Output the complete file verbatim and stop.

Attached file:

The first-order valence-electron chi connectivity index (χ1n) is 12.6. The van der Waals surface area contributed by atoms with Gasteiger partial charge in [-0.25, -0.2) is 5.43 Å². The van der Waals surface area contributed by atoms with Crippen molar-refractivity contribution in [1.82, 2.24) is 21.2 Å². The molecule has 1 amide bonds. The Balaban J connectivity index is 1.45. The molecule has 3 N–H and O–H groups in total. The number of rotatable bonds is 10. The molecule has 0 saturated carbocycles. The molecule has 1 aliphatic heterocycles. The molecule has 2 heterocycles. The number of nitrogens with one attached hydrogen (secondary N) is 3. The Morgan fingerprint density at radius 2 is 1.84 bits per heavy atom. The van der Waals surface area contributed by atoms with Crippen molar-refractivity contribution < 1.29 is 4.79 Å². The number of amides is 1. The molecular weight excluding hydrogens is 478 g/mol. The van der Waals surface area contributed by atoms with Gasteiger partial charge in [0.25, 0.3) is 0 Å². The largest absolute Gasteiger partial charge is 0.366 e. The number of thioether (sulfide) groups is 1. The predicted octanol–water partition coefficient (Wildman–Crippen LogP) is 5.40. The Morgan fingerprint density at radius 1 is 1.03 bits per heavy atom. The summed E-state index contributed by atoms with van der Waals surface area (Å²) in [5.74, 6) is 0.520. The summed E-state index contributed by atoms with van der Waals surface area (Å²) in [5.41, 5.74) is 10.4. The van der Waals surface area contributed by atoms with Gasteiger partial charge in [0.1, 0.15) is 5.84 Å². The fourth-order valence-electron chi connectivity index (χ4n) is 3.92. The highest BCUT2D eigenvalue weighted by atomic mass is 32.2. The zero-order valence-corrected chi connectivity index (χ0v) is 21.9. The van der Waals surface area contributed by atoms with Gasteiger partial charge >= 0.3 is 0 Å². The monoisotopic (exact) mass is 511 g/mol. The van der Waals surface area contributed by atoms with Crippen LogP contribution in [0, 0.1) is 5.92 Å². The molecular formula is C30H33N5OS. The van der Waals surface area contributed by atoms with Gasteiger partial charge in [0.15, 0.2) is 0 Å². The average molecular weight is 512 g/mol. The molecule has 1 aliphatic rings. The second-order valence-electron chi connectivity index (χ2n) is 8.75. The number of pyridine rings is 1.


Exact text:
The first-order valence-electron chi connectivity index (χ1n) is 12.6. The van der Waals surface area contributed by atoms with Gasteiger partial charge in [-0.25, -0.2) is 5.43 Å². The van der Waals surface area contributed by atoms with Crippen molar-refractivity contribution in [1.82, 2.24) is 21.2 Å². The molecule has 1 amide bonds. The Balaban J connectivity index is 1.45. The molecule has 3 N–H and O–H groups in total. The number of rotatable bonds is 10. The molecule has 0 saturated carbocycles. The molecule has 1 aliphatic heterocycles. The molecule has 2 heterocycles. The number of nitrogens with one attached hydrogen (secondary N) is 3. The Morgan fingerprint density at radius 2 is 1.84 bits per heavy atom. The van der Waals surface area contributed by atoms with Crippen molar-refractivity contribution < 1.29 is 4.79 Å². The number of amides is 1. The molecular weight excluding hydrogens is 478 g/mol. The van der Waals surface area contributed by atoms with Gasteiger partial charge in [0.25, 0.3) is 0 Å². The largest absolute Gasteiger partial charge is 0.366 e. The number of thioether (sulfide) groups is 1. The predicted octanol–water partition coefficient (Wildman–Crippen LogP) is 5.40. The Morgan fingerprint density at radius 1 is 1.03 bits per heavy atom. The summed E-state index contributed by atoms with van der Waals surface area (Å²) in [5.74, 6) is 0.520. The summed E-state index contributed by atoms with van der Waals surface area (Å²) in [5.41, 5.74) is 10.4. The van der Waals surface area contributed by atoms with Gasteiger partial charge in [0.1, 0.15) is 5.84 Å². The fourth-order valence-electron chi connectivity index (χ4n) is 3.92. The highest BCUT2D eigenvalue weighted by atomic mass is 32.2. The zero-order valence-corrected chi connectivity index (χ0v) is 21.9. The van der Waals surface area contributed by atoms with Gasteiger partial charge >= 0.3 is 0 Å². The monoisotopic (exact) mass is 511 g/mol. The van der Waals surface area contributed by atoms with Crippen LogP contribution in [0, 0.1) is 5.92 Å². The molecular formula is C30H33N5OS. The van der Waals surface area contributed by atoms with Gasteiger partial charge in [0.15, 0.2) is 0 Å². The average molecular weight is 512 g/mol. The molecule has 1 aliphatic rings. The second-order valence-electron chi connectivity index (χ2n) is 8.75. The number of pyridine rings is 1.